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Originally posted by hot30 hot30 wrote:

Tahqua, Kroil and Ballistol both are super "penetrants"...  The easily work there way under any fouling and you can "soak" your barrel as long as you want...  Fouling can be removed with great ease...  Ballistol is of all natural components, first used by the German armed forces in WWII..mabe it was WWI...  It doesnt freeze either..  You people that shoot slide guns or AR types, it safely does away with powder burns or gas marks where you were afraid to use any ammonia based on exterior finishes...You dont have to worry about getting it into your actions either..

 

                           Hot 30

I will definitely try that on the AR, thanks.

Post Options Post Options   Thanks (0) Thanks(0)     Back to Top Direct Link To This Post Posted: January/23/2007 at 09:10
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schaeffer's pentro90 is a great penetrating oil, i use it on barrels and actions, makes a stock action seem like it was custom built, smooth as smooth can be, makes the barrel shine doesnt bother action trigger etc and it inhibits rust without any color changes. good stuff hard to find. clean and lubricates all in one.
Post Options Post Options   Thanks (0) Thanks(0)     Back to Top Direct Link To This Post Posted: January/27/2007 at 23:42
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Outers Bore foam has worked really well for me. I just started using it a few months ago and have been really pleases. You can see it getting the copper  when it turns blue
Post Options Post Options   Thanks (0) Thanks(0)     Back to Top Direct Link To This Post Posted: January/29/2007 at 11:34
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I use a half and half mixture of Shooters Choice and Kroil.  The SC is a great, not overly agressive solvent, and the Kroil penetrates the pores of the steel and gets underneath fouling to help the SC do its job.  It seems since I switched to this concoction (which I mix up in some small plastic squirt bottles for control), my barrels seem to clean up much easier.  I also use Wipe Out occasionally when I feel guilty about waiting too long between cleanings.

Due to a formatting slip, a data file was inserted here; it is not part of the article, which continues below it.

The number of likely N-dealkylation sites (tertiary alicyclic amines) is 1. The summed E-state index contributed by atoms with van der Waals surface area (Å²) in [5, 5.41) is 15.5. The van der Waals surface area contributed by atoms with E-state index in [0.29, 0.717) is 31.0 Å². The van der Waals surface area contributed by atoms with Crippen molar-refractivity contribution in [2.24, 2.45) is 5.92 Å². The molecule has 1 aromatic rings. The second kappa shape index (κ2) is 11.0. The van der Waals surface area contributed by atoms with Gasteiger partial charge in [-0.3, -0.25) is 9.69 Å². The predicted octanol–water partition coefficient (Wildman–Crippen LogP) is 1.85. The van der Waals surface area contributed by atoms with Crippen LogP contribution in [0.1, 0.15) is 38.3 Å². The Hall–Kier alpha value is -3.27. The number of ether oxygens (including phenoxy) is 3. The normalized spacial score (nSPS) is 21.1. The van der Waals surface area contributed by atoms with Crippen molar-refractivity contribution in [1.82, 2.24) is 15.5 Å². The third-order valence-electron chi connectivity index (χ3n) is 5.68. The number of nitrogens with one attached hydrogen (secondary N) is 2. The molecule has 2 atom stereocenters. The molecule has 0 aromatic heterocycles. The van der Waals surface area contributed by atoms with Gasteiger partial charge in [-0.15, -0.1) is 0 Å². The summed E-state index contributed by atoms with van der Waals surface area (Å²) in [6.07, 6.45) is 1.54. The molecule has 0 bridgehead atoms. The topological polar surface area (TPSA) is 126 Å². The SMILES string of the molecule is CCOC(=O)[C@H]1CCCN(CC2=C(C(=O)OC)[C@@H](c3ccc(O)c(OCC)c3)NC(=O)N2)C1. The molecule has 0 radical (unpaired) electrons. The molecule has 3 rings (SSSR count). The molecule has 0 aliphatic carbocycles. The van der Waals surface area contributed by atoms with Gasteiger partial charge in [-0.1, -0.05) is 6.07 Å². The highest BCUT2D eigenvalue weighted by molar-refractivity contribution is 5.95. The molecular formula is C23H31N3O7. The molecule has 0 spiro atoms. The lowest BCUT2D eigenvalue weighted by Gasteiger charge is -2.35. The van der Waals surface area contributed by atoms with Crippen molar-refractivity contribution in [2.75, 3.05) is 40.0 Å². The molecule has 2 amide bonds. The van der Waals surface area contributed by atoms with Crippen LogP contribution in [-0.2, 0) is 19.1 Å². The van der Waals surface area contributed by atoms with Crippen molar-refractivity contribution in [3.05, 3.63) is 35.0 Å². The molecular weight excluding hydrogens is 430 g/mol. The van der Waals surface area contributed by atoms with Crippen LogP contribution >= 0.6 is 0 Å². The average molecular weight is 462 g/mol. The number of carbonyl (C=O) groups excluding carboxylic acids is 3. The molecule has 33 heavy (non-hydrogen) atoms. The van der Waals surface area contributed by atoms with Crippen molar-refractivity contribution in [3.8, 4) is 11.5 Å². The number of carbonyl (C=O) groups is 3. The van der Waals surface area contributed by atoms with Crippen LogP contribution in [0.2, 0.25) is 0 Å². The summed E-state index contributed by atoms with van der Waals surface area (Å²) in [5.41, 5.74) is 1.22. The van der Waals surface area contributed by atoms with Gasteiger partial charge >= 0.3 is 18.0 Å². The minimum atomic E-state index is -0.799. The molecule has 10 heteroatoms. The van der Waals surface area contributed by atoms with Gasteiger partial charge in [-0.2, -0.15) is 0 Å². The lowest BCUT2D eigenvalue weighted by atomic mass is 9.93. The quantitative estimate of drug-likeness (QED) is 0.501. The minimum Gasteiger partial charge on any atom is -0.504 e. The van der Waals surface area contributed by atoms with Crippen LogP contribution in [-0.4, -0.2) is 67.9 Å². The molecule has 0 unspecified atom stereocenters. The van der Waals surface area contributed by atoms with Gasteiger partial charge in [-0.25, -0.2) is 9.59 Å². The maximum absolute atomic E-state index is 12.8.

For external gun surfaces and general lubrication, I use Break Free CLP, except in my bores.  After handling a rifle, I'll generally wipe it with a RIG rag before putting it back in the safe.  I've heard from many knowledgeable folks that it's a bad idea to use a Teflon-based product like CLP in the bore (which would also include products like Rem Oil), because the heat from firing will liberate flourine from the Teflon, which supposedly attacks some barrel steels, gradually causing pitting.  I can't prove or disprove that claim, but there are so many Teflon-free products available that I don't take chances in the bore -- again, I do use CLP on everything else.  For a bore preservative, I use a product called TM Oil, which is available from Sinclair Int'l.

 

It's also a good idea to occasionally grease your locking lug surfaces and the cocking cam on your bolt.  For that, I use TM Grease, but most any grease will probably work fine.  Just don't apply too much; the intent is to prevent galling, but too much grease will attract grit that will then act like an abrasive compound.